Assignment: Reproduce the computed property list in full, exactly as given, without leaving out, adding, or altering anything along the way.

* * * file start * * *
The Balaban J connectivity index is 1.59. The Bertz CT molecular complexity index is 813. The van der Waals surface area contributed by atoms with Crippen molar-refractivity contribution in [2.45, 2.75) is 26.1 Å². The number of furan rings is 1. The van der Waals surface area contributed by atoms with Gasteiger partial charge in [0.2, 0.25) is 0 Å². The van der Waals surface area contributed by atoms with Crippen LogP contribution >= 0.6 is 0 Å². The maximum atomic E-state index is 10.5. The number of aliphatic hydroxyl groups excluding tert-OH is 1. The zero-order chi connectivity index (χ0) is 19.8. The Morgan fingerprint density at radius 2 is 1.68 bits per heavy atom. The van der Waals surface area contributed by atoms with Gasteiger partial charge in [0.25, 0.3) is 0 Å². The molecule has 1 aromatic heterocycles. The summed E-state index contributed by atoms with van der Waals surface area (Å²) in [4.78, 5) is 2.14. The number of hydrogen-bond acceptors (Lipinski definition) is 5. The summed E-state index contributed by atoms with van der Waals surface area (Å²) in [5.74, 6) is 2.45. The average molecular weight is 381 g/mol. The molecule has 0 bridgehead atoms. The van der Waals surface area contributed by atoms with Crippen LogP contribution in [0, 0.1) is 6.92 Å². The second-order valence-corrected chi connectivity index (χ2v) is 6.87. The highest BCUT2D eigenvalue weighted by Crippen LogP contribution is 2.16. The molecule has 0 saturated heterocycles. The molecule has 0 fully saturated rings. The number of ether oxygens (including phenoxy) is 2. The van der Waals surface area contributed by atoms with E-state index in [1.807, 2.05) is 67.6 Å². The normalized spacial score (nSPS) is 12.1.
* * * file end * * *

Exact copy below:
The Balaban J connectivity index is 1.59. The Bertz CT molecular complexity index is 813. The van der Waals surface area contributed by atoms with Crippen molar-refractivity contribution in [2.45, 2.75) is 26.1 Å². The number of furan rings is 1. The van der Waals surface area contributed by atoms with Gasteiger partial charge in [0.2, 0.25) is 0 Å². The van der Waals surface area contributed by atoms with Crippen LogP contribution >= 0.6 is 0 Å². The maximum atomic E-state index is 10.5. The number of aliphatic hydroxyl groups excluding tert-OH is 1. The zero-order chi connectivity index (χ0) is 19.8. The Morgan fingerprint density at radius 2 is 1.68 bits per heavy atom. The van der Waals surface area contributed by atoms with Gasteiger partial charge in [0.25, 0.3) is 0 Å². The molecule has 1 aromatic heterocycles. The summed E-state index contributed by atoms with van der Waals surface area (Å²) in [4.78, 5) is 2.14. The number of hydrogen-bond acceptors (Lipinski definition) is 5. The summed E-state index contributed by atoms with van der Waals surface area (Å²) in [5.74, 6) is 2.45. The average molecular weight is 381 g/mol. The molecule has 0 bridgehead atoms. The van der Waals surface area contributed by atoms with Crippen LogP contribution in [0, 0.1) is 6.92 Å². The second-order valence-corrected chi connectivity index (χ2v) is 6.87. The highest BCUT2D eigenvalue weighted by Crippen LogP contribution is 2.16. The molecule has 0 saturated heterocycles. The molecule has 0 fully saturated rings. The number of ether oxygens (including phenoxy) is 2. The van der Waals surface area contributed by atoms with E-state index in [1.807, 2.05) is 67.6 Å². The normalized spacial score (nSPS) is 12.1.